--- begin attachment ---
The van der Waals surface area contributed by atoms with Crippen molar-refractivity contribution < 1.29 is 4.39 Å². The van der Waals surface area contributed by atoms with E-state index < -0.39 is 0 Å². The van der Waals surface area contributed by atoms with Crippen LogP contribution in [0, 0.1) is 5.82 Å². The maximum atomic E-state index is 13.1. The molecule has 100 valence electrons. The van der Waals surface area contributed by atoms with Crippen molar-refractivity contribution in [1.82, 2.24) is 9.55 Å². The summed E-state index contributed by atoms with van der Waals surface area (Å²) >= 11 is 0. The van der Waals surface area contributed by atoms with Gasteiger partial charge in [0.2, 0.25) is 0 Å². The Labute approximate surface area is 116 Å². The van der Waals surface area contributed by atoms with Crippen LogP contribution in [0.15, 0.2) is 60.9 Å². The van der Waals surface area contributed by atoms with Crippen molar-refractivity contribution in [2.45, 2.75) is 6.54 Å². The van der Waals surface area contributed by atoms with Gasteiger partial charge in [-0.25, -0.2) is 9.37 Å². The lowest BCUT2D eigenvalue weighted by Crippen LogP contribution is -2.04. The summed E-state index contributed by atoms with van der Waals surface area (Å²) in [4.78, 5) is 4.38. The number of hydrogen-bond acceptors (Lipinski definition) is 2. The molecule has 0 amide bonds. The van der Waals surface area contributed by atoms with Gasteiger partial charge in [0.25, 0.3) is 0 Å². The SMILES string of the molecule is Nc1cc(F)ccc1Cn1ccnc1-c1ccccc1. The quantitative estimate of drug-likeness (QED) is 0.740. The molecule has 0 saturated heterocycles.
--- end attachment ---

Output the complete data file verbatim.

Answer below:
The van der Waals surface area contributed by atoms with Crippen molar-refractivity contribution < 1.29 is 4.39 Å². The van der Waals surface area contributed by atoms with E-state index < -0.39 is 0 Å². The van der Waals surface area contributed by atoms with Crippen LogP contribution in [0, 0.1) is 5.82 Å². The maximum atomic E-state index is 13.1. The molecule has 100 valence electrons. The van der Waals surface area contributed by atoms with Crippen molar-refractivity contribution in [1.82, 2.24) is 9.55 Å². The summed E-state index contributed by atoms with van der Waals surface area (Å²) >= 11 is 0. The van der Waals surface area contributed by atoms with Gasteiger partial charge in [0.2, 0.25) is 0 Å². The Labute approximate surface area is 116 Å². The van der Waals surface area contributed by atoms with Crippen LogP contribution in [0.15, 0.2) is 60.9 Å². The van der Waals surface area contributed by atoms with Crippen molar-refractivity contribution in [2.45, 2.75) is 6.54 Å². The van der Waals surface area contributed by atoms with Gasteiger partial charge in [-0.25, -0.2) is 9.37 Å². The lowest BCUT2D eigenvalue weighted by Crippen LogP contribution is -2.04. The summed E-state index contributed by atoms with van der Waals surface area (Å²) in [4.78, 5) is 4.38. The number of hydrogen-bond acceptors (Lipinski definition) is 2. The molecule has 0 amide bonds. The van der Waals surface area contributed by atoms with Gasteiger partial charge in [0.25, 0.3) is 0 Å². The SMILES string of the molecule is Nc1cc(F)ccc1Cn1ccnc1-c1ccccc1. The quantitative estimate of drug-likeness (QED) is 0.740. The molecule has 0 saturated heterocycles.